There is an interesting graphic that shows a checklist of common scientific blunders made in films and what films made them. Oh, well. I guess we should not get our understanding of science from science fiction films.
Whither Romance (comments by Mark R. Leeper):
There was an old romantic song that went, "Pardon me, Miss, but I've never done this with a real ... live ... girl." We don't get nice romantic songs like that because these days men just don't use lines like that any more. The obvious response they would get these days is, "Well, what did you use instead?" [-mrl]
The Return of Pan and Scan? (comments by Evelyn C. Leeper):
Is there anyone out there who doesn't like the black bars on either side of the television screen when they're watching an older movie and decided to try to market a "full-screen" version with the top and bottom of the picture cut off? [-ecl]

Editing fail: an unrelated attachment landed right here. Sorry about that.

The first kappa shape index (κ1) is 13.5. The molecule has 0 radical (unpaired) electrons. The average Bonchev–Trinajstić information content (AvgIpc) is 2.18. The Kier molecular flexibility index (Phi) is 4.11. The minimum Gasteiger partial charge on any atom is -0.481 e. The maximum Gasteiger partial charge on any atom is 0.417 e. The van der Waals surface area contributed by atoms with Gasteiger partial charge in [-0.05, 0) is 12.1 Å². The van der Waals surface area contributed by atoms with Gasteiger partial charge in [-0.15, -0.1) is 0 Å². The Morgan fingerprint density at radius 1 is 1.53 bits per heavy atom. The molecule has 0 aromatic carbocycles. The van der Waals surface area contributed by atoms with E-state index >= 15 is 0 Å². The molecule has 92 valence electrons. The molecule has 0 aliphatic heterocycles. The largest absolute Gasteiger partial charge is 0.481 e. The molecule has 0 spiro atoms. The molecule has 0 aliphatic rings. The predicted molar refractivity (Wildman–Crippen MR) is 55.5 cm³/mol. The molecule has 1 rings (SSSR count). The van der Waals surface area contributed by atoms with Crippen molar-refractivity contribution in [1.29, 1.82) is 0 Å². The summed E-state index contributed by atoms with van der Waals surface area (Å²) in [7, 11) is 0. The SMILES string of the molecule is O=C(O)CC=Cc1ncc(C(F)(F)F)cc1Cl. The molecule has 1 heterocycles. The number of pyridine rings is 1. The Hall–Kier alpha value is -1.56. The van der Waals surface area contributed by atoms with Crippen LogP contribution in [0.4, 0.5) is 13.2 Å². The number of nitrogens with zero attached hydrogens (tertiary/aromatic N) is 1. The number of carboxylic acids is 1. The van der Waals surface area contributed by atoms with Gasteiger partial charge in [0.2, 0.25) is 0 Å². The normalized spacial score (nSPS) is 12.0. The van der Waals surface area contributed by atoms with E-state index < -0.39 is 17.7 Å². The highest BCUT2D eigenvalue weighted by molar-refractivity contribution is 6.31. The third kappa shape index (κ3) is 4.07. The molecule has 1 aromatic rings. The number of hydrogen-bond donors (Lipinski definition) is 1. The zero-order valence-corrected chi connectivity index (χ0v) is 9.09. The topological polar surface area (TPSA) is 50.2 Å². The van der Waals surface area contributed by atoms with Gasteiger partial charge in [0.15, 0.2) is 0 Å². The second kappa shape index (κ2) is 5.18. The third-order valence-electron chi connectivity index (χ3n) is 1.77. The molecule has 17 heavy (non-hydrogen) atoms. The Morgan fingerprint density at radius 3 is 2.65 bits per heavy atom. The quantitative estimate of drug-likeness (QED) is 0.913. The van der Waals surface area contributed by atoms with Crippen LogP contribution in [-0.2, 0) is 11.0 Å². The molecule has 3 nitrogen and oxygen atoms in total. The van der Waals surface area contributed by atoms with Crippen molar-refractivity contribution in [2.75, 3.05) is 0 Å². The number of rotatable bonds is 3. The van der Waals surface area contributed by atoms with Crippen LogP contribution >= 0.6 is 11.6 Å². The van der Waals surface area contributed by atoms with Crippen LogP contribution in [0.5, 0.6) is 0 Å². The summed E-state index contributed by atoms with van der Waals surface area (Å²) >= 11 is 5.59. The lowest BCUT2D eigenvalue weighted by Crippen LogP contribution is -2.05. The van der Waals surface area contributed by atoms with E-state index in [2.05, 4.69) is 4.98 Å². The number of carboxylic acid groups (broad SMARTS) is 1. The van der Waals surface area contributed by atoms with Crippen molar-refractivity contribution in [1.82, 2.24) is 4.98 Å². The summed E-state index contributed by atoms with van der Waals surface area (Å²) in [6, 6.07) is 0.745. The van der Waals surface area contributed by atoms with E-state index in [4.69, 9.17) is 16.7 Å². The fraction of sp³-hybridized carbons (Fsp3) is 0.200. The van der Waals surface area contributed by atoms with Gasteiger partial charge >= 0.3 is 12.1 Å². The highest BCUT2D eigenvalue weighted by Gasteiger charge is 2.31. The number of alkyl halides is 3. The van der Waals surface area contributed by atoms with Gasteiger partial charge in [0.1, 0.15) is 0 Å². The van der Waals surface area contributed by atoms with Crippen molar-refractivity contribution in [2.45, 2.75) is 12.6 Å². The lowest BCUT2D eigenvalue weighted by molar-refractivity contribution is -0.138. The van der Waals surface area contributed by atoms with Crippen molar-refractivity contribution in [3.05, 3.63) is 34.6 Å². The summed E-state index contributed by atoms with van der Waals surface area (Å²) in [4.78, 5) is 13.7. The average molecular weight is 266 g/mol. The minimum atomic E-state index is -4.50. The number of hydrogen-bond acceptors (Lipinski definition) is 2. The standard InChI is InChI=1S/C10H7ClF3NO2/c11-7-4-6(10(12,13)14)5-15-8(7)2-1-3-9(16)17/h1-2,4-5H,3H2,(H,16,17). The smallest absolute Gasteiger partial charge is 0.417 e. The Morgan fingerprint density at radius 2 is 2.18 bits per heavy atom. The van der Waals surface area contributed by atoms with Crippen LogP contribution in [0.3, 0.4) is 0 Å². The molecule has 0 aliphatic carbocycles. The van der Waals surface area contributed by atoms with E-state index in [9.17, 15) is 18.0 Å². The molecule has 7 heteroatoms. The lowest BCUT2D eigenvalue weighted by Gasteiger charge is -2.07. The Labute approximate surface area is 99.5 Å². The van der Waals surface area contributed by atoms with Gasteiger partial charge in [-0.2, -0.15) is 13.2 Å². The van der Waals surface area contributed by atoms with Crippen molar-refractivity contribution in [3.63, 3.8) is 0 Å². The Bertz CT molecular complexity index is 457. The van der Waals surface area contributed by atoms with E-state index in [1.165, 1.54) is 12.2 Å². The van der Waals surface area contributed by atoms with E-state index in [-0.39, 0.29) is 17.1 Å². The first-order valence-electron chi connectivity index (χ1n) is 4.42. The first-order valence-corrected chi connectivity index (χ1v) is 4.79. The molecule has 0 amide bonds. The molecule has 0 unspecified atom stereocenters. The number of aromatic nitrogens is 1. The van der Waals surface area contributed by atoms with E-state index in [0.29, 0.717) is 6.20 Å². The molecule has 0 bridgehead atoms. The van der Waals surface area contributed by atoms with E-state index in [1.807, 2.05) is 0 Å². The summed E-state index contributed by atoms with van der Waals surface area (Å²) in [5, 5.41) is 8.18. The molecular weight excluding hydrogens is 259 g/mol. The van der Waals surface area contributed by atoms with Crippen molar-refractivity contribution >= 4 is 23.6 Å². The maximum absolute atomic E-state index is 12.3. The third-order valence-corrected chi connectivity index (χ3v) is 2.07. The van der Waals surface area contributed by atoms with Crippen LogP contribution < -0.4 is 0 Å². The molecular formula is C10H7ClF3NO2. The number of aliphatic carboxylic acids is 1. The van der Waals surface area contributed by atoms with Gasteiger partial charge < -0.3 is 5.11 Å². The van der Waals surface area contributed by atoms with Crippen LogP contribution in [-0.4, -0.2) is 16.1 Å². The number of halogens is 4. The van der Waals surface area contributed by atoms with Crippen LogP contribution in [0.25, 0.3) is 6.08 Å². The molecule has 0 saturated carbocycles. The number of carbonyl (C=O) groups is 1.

[Actually that was how they re-released GONE WITH THE WIND in the 1960s. They decided the audience wanted a wide-screen version and did it by cutting off the top and bottom of the picture. At home it is apparently quite common for HD TV owners watching 4:3 television to stretch the picture out so it covers the screen, even if people look wide and short. -mrl]
My Picks for Turner Classic Movies for February (comments by Mark R. Leeper):
We have another month coming up on Turner Classic Movies. I am not sure my recommendations this month are particularly obscure, but they are quite worth seeing and recommending. In any case this listing gives me a chance to talk about some films I like a lot.